Our feature showcases the range of baseball books available this year. Among the books are: Baseball Science, a nonfiction title that explains the scientific concepts behind the sport; The Girl Who Threw Butterflies, the emotional story of a grief stricken girl who decides to switch from the girls' softball team to the boys' baseball team; Change Up: Baseball Poems, a collection of poems that covers the seasons and different aspects of the game; No Easy Way, tells of Ted Williams's career through illustrations and statistics, showing the determination of this baseball superstar. Expand horizons this baseball season with these new titles that take baseball books beyond the sports category.

Browse through these titles and those from previous years for some selections to share with your family or students:

For more information and activities on baseball visit:

Saturday, May 8, 2010

Happy Mother's Day

Building Bonds through Books
Mother’s Day Musings
by Lezlie Evans
Some of my earliest childhood memories are of my mother taking me on her lap to read from the pages of my big, green, story book Make Way for Ducklings, and listening to her read Go Dog Go over and over again. I can’t help but wonder—did these childhood experiences play into my wanting to become a children’s book author and help to create the desire I had to open up the world of books to my own children? 
A mother truly does hold the power to shape a child’s attitudes, attributes, and interests. James E. Faust said, “The influence of a mother in the lives of her children is beyond calculation.” This thought can be daunting.
Although there is not one ‘right’ way to parent or to care for your little one, I, like so many other new mothers, found myself wishing there was a detailed instruction manual accompanying my child. When the first of my six children was born, I recall looking down and thinking two things: “That’s the most beautiful baby I’ve ever seen, followed by, What in the world do I do now?”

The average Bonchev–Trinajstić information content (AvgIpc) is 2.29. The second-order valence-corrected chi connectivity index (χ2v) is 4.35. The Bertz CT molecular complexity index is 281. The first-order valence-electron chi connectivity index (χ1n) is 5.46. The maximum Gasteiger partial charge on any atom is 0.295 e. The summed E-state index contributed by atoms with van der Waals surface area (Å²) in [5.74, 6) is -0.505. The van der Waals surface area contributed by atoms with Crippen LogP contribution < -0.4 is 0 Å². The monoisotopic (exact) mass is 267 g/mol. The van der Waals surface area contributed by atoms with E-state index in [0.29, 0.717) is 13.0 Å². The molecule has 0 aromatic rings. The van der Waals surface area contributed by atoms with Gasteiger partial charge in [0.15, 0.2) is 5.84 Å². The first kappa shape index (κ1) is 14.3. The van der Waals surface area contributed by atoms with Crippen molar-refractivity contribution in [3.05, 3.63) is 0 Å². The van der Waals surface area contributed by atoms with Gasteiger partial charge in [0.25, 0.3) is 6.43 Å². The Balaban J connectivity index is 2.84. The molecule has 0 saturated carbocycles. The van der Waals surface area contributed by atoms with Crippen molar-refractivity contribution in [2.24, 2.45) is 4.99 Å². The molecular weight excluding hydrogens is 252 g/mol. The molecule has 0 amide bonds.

So here is my instruction manual for mothers—a guide on how to instill the love of books and reading in your child. The following ideas, time tested, tried, and true, can help to create strong bonds and cherished memories, while laying down the foundation of early literacy skills—skills which will be critical to a child’s success in school and in life.
Did you know experts have found the number one contributing factor to a child’s success when he enters kindergarten is the number of hours he has been read aloud to by someone who is close to him? Every minute spent reading with your child will help to develop skills which will benefit your child for a lifetime.
The sharing of books will build a child’s vocabulary, stimulates imagination, and increases verbal skills, while creating strong bonds and memories. That was the gift my mother gave me, and one that I, in turn, sought to give to my children.
Start the day your child is born:
Children learn to love the sound of language before they even notice the existence of printed words on a page. From the day a child is born, the sound of your voice brings comfort, begins patterning, and provides stimulation. Talk, sing, coo and goo with your baby beginning from day one.
Time spent reading with your baby gives him what he craves most; closeness with you and the opportunity to hear the sound of your voice. There are an abundance of wonderful books these days that can be held by little hands and allowing infants to handle books will deepen their attachment to them. 

When reading with your infant:
~Have a variety of board books, soft books, touch and feel books, and picture books. 
~Guide your little one by pointing to the pictures and say the names of the various objects. Drawing their attention to the pictures will encourage word association and your child will learn the importance of language.
~Encourage them to point to the pictures you describe.
~Read often, but keep the sessions brief. 
~Don’t be afraid to create funny voices, vary your pitch, and change your expression. Be animated!